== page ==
The Ravens public and community relations staff is the media’s and, in many respects, the public’s conduit to the football team – gatekeepers of sorts. If ESPN wants to interview quarterback Joe Flacco, they contact this group. If a local charity is seeking a donation, they do the same.
Outside requests for the players, coaches and front-office executives funnel through these eight employees.
Kevin Byrne, 37 seasons in the NFL
Chad Steele, joined Ravens in 2002
Patrick Gleason, joined Ravens in 2005
Tom Valente, joined Ravens in 2009
Marisol Renner, joined Ravens in 1999
Heather Darney, joined Ravens in 2011
Emily Scerba, joined Ravens in 2012
Kelly Quinlan, joined Ravens in 2012
The NFL is a mammoth that dominates the sports media landscape.
Football fans have an insatiable appetite for content, and media are constantly trying to satisfy that interest. The Ravens have a group of about 50 local media members who regularly cover the team all year, and that doesn’t include coverage from national outlets or various sports blogs.
The public relations staff facilitates interviews, discusses strategy on how to handle difficult lines of questioning and, when necessary, they inform players and coaches of what is being reported. They also work to garner coverage of team initiatives and upcoming events. Matching requests from the media with the demands of the football team is a challenge, and it’s a job that never truly stops.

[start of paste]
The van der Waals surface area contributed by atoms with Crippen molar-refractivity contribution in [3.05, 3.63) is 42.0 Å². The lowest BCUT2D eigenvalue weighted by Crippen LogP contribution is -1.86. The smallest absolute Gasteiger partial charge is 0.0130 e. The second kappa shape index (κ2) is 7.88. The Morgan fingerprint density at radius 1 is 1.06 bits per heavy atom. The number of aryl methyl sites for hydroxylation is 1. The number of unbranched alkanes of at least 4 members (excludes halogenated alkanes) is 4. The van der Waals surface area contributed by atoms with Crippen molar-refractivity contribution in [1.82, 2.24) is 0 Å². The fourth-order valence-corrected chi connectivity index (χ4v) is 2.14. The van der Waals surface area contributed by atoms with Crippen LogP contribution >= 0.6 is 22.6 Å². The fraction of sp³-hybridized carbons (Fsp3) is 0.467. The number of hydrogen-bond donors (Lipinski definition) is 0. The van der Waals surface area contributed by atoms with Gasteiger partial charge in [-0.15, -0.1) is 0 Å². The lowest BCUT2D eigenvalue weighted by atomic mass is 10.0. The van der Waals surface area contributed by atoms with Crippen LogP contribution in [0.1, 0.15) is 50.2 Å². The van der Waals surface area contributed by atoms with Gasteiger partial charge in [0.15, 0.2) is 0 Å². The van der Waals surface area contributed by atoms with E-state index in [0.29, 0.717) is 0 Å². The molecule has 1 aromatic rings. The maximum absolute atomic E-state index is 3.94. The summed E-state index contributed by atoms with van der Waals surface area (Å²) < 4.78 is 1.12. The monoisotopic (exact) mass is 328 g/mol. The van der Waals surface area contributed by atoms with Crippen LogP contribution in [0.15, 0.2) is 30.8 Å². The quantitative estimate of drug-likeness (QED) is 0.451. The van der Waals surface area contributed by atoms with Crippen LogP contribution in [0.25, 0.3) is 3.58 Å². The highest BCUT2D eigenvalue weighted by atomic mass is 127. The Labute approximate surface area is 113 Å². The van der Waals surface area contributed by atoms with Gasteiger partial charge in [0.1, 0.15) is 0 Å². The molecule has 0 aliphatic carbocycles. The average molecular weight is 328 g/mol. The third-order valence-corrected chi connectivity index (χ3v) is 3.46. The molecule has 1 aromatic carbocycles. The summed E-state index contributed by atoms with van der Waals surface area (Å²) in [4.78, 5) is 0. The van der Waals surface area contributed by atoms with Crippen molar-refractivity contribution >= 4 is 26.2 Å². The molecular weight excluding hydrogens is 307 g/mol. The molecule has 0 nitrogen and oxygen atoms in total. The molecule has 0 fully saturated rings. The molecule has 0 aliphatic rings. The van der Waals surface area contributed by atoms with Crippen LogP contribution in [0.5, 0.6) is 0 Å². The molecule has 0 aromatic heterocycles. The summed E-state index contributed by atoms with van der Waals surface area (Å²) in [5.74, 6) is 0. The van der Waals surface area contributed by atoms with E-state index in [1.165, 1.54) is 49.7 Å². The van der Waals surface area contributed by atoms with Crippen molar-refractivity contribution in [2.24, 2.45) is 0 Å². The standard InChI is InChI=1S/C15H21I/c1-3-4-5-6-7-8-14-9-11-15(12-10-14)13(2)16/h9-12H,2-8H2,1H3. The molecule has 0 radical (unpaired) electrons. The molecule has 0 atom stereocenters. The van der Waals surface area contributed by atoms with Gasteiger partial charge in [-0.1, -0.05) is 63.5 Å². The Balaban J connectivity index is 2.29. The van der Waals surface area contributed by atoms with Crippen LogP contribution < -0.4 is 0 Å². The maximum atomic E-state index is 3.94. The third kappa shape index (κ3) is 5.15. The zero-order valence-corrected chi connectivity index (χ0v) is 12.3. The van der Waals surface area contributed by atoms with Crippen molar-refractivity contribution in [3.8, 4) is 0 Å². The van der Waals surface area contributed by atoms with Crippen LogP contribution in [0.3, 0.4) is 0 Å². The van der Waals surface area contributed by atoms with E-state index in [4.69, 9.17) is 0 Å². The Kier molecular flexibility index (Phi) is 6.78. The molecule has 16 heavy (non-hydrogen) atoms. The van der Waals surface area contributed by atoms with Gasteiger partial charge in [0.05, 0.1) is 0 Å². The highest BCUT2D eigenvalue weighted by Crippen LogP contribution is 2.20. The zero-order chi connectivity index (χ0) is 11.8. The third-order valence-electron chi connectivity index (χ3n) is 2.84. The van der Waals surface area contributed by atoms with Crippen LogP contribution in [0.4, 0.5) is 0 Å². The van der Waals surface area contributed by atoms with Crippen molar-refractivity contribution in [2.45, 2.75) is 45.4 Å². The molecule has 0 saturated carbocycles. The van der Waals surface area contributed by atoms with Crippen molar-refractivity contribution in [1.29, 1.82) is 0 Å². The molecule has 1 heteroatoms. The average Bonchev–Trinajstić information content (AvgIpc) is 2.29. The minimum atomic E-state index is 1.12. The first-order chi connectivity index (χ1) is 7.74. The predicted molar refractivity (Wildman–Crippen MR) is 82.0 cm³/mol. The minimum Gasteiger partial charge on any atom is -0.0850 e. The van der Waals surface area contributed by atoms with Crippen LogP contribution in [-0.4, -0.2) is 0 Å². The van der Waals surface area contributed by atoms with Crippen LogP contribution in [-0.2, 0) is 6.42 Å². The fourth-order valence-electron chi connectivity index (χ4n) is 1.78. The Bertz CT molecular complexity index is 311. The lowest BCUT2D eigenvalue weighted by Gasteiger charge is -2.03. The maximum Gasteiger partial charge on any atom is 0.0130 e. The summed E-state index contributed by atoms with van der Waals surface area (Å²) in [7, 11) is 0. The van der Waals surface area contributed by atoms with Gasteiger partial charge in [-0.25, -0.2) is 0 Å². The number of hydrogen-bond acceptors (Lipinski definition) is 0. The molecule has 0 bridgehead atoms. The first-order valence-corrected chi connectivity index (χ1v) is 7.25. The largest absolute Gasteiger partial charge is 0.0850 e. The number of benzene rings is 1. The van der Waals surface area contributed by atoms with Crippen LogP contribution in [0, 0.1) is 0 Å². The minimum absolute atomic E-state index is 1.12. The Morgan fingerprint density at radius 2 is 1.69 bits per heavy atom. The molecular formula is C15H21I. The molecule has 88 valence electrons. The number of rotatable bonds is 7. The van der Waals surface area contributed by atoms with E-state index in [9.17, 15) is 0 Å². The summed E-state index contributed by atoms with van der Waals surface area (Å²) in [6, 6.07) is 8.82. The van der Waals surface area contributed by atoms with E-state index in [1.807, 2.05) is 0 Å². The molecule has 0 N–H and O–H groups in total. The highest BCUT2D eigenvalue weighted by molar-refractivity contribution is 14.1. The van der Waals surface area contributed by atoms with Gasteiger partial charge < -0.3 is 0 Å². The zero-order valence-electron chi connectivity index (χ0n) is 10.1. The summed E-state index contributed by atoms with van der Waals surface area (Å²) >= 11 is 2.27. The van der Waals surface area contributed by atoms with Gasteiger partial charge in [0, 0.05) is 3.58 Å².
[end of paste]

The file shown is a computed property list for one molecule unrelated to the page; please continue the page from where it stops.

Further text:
The NFL has strict guidelines about making players and coaches available to the media. The head coach must be made available to media five times a week. Coordinators must be made available once a week. The locker room is open to reporters each day of practice and players must be available to talk to the media throughout the year. If teams or players break the rules, they are subject to hefty fines from the NFL.
In addition to ensuring the basic requirements are met, the PR staff handles all incoming requests. In a given week, Flacco may have interview requests from a handful of national radio shows, a conference call with the opposing team’s media, a podium session with local reporters, a one-on-one interview with a national print or television outlet, and a production meeting with the network broadcast crew covering that week’s game. After the game, a whole new round of requests comes in from radio, television, print and online outlets. The PR staff sifts through those requests, then coordinates with Flacco.